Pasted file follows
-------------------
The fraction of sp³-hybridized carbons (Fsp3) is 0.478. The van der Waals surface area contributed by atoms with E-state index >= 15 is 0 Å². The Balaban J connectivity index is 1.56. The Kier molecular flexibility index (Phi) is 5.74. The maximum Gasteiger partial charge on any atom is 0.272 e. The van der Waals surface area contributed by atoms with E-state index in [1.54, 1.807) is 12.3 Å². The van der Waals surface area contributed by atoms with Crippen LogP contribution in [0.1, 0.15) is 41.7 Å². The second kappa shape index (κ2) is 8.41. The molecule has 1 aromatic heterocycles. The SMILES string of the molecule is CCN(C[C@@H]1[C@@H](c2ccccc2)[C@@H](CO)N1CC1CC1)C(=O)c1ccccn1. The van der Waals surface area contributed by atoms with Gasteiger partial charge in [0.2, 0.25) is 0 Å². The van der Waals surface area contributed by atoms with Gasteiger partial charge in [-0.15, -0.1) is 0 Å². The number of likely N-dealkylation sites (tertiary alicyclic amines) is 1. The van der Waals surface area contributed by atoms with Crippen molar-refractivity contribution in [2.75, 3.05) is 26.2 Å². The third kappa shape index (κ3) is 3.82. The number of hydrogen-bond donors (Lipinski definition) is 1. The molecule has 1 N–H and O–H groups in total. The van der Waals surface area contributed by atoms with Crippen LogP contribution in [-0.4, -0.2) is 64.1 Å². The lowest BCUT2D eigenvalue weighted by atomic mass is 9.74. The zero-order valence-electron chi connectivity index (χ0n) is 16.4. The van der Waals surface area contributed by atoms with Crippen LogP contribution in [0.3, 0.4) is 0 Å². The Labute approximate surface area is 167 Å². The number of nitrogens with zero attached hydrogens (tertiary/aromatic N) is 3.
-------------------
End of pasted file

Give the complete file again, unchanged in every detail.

The fraction of sp³-hybridized carbons (Fsp3) is 0.478. The van der Waals surface area contributed by atoms with E-state index >= 15 is 0 Å². The Balaban J connectivity index is 1.56. The Kier molecular flexibility index (Phi) is 5.74. The maximum Gasteiger partial charge on any atom is 0.272 e. The van der Waals surface area contributed by atoms with E-state index in [1.54, 1.807) is 12.3 Å². The van der Waals surface area contributed by atoms with Crippen LogP contribution in [0.1, 0.15) is 41.7 Å². The second kappa shape index (κ2) is 8.41. The molecule has 1 aromatic heterocycles. The SMILES string of the molecule is CCN(C[C@@H]1[C@@H](c2ccccc2)[C@@H](CO)N1CC1CC1)C(=O)c1ccccn1. The van der Waals surface area contributed by atoms with Gasteiger partial charge in [0.2, 0.25) is 0 Å². The van der Waals surface area contributed by atoms with Gasteiger partial charge in [-0.15, -0.1) is 0 Å². The number of likely N-dealkylation sites (tertiary alicyclic amines) is 1. The van der Waals surface area contributed by atoms with Crippen molar-refractivity contribution in [2.75, 3.05) is 26.2 Å². The third kappa shape index (κ3) is 3.82. The number of hydrogen-bond donors (Lipinski definition) is 1. The molecule has 1 N–H and O–H groups in total. The van der Waals surface area contributed by atoms with Crippen LogP contribution in [-0.4, -0.2) is 64.1 Å². The lowest BCUT2D eigenvalue weighted by atomic mass is 9.74. The zero-order valence-electron chi connectivity index (χ0n) is 16.4. The van der Waals surface area contributed by atoms with Crippen LogP contribution in [0.3, 0.4) is 0 Å². The Labute approximate surface area is 167 Å². The number of nitrogens with zero attached hydrogens (tertiary/aromatic N) is 3.